"The tour must be winding down," I said to my family. At least that's what I was thought. We had already seen more than Gumption billed for the tour. But the tour didn't end. We took a turn toward another area set up for lemurs and for a beautiful, big, glowing white cockatiel named Bella. I know because she told me. "HELLO BELLA," "HELLO BELLA" she said with a squawk. I assume that meant hi, my name is Bella. Either that or the little freak was calling me Bella. Glad I didn't think of that when I was sitting next to it. Just then, Gumption motioned for us to follow him, so we did.
More lemurs! Lots of them! And not behind a net, they we're behind my head, at my feet, next to my shoulder, and filling the trees over our heads. I couldn't believe we were actually with these little crazy things. Actually they were quite docile. And looked like a cross between a monkey and a cat. Feline features in their face and monkey hands, feet and tail (still furry though). Strange little things, lemurs. Interesting, but strange none-the-less and apparently quite rare. These were Ring Tail lemurs. All rescued from, shall we say, less than optimal conditions in their previous places of residence. But now they live in paradise. One that's natural and extremely spacious. Gumption reminded us that these are still "beasts" to keep us from forgetting cute or not, take care. These wild animals are still wild, but they have better care than even the most domesticated human I know. None of our group was noticeably phased by his "beasts" comment though. They are just so damn cute. And, I figured if one decided to try to turn my finger into a breakfast sausage, the worst that could happen is an extended stay on Necker. But none of these little docile things helped me test this theory. Oh well, some theories are best untested I suspect.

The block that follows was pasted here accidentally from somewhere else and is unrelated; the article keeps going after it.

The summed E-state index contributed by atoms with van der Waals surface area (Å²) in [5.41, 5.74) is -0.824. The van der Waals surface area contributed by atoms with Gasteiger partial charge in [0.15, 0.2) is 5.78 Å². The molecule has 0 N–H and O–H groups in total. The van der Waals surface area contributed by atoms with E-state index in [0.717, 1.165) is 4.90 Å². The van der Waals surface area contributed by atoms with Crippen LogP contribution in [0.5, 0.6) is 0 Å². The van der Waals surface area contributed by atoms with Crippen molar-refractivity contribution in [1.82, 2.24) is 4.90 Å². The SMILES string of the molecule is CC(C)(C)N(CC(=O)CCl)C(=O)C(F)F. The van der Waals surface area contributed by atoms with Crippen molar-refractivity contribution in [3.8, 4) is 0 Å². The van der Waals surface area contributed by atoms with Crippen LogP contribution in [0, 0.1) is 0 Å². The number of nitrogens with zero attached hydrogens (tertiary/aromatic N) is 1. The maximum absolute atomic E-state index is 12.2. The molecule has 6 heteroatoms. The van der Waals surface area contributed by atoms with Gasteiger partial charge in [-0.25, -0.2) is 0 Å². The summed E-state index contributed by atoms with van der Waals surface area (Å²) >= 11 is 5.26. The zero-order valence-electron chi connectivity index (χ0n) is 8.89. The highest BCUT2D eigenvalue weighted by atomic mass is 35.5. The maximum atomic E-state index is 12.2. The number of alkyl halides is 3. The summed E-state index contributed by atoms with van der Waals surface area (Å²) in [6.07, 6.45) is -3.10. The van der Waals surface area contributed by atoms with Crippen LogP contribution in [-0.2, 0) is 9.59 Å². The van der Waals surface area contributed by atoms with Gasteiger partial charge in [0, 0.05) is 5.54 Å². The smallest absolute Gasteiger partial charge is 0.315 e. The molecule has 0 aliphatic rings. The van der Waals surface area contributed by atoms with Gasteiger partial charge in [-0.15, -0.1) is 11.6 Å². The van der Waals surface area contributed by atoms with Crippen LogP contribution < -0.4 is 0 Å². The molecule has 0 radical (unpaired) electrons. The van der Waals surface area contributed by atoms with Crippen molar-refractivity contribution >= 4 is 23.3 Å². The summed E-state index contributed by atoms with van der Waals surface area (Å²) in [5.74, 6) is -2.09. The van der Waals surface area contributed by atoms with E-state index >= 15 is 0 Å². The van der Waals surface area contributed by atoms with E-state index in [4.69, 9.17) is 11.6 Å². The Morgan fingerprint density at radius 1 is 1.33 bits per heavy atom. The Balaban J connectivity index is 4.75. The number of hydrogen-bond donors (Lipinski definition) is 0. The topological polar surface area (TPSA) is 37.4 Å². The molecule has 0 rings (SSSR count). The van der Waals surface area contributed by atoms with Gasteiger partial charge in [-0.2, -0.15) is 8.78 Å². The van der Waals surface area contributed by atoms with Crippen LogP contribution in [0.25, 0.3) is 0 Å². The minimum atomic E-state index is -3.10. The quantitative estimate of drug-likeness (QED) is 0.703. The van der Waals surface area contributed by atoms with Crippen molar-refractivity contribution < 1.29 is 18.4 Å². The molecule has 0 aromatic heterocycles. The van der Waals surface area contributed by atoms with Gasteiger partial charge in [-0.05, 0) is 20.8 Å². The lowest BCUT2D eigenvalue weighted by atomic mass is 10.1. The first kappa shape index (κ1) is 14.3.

We fed the lemurs water from our water bottles, and did our best to move slowly, showing them our best "non-aggressive" friendly (no teeth) smiles. The calmer we were, the more of the lemur crew came to check us out. It's an odd surreal experience. Surrounded by a community of animals who have a curiosity all their own. We were in their world. In there home, and looking into that lemur crowd, the piercing golden eyes punctuating their stark grey faces. I was struck by a sense of freakish awe, again. An awesome weirdness that everyone (kids included) should experience. Gumption explained that these tours help raise awareness to the shrinking numbers of lemurs and the need to take extra care now before numbers dwindle further. It's true, extinction is something you DO want to get out in front of. Not much you can do after.